Incumbent Eron Linn has served as trustee since 2015. He is facing challenger Vanessa Pacheco in RISD's first-ever single-member district election—the result of a recently settled lawsuit that restructured the district's electoral process.
The forum was hosted by League of Women Voters-Richardson and moderated by Richardson City Council Member Steve Mitchell. Questions for the candidates centered on teacher salaries and retention, campus safety, the importance of fine arts, parent engagement, equity and inclusion, special education services and RISD's neighborhood schools model.
The board's recent transition from an at-large to single-member district system was the basis of Mitchell's first question, which asked candidates to describe how they would balance the priorities of District 2 with those of the district as a whole.
Mitchell replied that the board's practice has always been and will continue to be that it evaluates policies based on how they affect students districtwide. That will not change as result of this new format, he said. Pacheco agreed there would not be a conflict.
Linn positioned himself as a proven champion for the district, referencing his advocacy in several areas, including special education. He said he is proud of recent special education staff increases but believes there are times when students are mainstreamed prematurely.
"In many cases, those [special education] supports need to remain because that child is functioning a whole lot better with those supports there," he said.
Pacheco said she believes she could lend a diverse viewpoint to the RISD board. She said she can relate to students and parents who speak English as a second language and that she would expand diverse teacher recruitment so instructors can better converse with minority parents.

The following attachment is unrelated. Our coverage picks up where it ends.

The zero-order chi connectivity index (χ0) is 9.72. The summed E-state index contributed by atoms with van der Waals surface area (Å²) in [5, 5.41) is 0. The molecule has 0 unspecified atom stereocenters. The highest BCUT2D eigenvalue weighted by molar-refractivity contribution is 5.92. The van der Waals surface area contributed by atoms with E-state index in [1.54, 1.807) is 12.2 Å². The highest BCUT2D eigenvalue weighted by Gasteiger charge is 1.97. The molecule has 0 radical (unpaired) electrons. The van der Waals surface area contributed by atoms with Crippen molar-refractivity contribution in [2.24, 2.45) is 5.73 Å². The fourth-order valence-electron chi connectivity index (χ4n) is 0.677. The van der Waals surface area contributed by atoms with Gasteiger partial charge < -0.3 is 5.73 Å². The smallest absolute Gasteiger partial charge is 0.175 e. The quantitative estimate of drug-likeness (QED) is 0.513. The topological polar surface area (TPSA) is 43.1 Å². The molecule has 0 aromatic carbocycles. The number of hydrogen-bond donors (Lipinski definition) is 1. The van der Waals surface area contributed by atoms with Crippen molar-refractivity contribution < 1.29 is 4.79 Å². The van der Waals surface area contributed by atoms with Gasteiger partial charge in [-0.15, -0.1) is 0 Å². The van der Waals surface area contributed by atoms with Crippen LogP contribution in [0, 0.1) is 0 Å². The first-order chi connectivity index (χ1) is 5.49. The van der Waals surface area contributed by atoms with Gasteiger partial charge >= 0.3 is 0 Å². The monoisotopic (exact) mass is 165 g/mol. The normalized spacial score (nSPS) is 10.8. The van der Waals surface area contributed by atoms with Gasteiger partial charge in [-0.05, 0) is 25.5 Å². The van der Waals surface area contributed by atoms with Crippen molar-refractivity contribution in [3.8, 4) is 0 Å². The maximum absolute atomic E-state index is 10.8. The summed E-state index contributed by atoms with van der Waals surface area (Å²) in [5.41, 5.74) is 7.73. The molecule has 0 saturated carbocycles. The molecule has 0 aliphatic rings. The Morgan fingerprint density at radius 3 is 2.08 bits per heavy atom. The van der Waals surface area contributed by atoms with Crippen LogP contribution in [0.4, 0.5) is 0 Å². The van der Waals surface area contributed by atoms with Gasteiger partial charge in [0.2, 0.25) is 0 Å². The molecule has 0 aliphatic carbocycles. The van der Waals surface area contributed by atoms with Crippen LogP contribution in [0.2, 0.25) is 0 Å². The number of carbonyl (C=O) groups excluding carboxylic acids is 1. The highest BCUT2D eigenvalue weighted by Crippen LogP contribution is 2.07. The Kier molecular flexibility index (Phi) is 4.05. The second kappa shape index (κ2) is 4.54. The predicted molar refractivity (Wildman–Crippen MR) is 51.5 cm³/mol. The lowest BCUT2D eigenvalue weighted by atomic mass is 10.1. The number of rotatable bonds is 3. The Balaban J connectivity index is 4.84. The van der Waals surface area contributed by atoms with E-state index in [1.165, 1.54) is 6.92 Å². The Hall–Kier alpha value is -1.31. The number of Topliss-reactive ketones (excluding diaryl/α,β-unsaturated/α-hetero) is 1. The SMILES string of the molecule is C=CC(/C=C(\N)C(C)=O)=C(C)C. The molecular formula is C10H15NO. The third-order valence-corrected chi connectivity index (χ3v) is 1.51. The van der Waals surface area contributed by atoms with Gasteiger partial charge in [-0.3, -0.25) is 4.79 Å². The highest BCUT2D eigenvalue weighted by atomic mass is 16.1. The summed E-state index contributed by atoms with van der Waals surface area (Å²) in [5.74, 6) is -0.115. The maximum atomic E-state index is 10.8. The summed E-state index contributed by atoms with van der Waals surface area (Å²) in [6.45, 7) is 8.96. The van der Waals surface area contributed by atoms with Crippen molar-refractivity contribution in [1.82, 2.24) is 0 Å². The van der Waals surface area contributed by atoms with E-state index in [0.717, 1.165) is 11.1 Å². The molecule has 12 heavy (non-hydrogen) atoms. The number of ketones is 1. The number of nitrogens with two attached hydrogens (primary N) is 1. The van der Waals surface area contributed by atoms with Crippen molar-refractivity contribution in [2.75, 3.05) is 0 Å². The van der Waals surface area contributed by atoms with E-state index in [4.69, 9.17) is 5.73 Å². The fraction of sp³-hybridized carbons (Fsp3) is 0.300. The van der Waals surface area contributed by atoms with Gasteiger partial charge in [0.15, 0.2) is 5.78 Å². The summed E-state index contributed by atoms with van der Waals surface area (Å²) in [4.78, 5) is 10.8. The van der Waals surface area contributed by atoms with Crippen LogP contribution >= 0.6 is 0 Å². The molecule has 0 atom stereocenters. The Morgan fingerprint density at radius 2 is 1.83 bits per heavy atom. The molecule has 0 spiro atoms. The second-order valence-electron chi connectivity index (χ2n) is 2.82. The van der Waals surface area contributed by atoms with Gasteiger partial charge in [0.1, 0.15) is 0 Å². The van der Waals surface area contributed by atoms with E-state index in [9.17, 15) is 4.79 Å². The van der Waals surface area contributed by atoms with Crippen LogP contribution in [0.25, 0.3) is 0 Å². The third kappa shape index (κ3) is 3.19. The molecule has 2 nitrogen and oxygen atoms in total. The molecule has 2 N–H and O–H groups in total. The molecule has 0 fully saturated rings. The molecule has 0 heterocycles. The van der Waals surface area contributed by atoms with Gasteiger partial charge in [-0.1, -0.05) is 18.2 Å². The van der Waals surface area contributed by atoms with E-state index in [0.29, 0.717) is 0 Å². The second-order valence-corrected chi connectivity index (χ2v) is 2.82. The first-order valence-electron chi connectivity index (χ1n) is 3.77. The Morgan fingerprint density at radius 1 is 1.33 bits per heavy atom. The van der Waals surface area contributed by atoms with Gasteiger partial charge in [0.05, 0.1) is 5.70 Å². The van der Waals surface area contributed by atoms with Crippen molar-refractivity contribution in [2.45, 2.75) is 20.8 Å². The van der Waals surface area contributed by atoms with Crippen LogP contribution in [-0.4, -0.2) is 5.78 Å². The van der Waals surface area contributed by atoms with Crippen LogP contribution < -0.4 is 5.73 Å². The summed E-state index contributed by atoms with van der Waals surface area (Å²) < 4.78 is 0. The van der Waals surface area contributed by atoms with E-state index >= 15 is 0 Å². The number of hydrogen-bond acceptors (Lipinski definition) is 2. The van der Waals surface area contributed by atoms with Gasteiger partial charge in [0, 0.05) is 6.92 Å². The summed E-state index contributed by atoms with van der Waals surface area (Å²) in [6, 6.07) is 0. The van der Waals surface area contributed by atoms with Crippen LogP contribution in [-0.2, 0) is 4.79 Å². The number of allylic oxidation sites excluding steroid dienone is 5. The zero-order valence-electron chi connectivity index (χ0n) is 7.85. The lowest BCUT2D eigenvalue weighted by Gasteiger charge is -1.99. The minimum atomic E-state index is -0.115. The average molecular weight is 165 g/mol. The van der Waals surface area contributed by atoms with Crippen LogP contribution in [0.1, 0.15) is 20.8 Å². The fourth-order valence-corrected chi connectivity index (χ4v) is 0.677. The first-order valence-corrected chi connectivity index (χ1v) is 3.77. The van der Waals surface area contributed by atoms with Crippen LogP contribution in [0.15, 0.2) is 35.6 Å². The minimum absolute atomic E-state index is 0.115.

"We have an extraordinarily diverse community; they need to be engaged in their own language," she said.
The candidates had different answers for how they would improve academic performance across all campuses. Reduced class sizes and longer class times were suggested by Pacheco, while Linn referenced a recent overhaul to district curriculum as the pathway for success.
Both showed support for continuing the district's neighborhood schools model, which Pacheco said keeps families together and allows parents to be involved in their child's education.
However, as space begins to dwindle and many classrooms meet or exceed capacity, Pacheco said the district needs to evaluate its real estate to identify areas where classrooms can be added.
"We need to create more spaces in those neighborhoods," she said.
Linn agreed that neighborhood schools are what makes RISD great but that an associated policy is still needed.
"We have the boundaries but not the policy," he said. "We are moving toward that goal."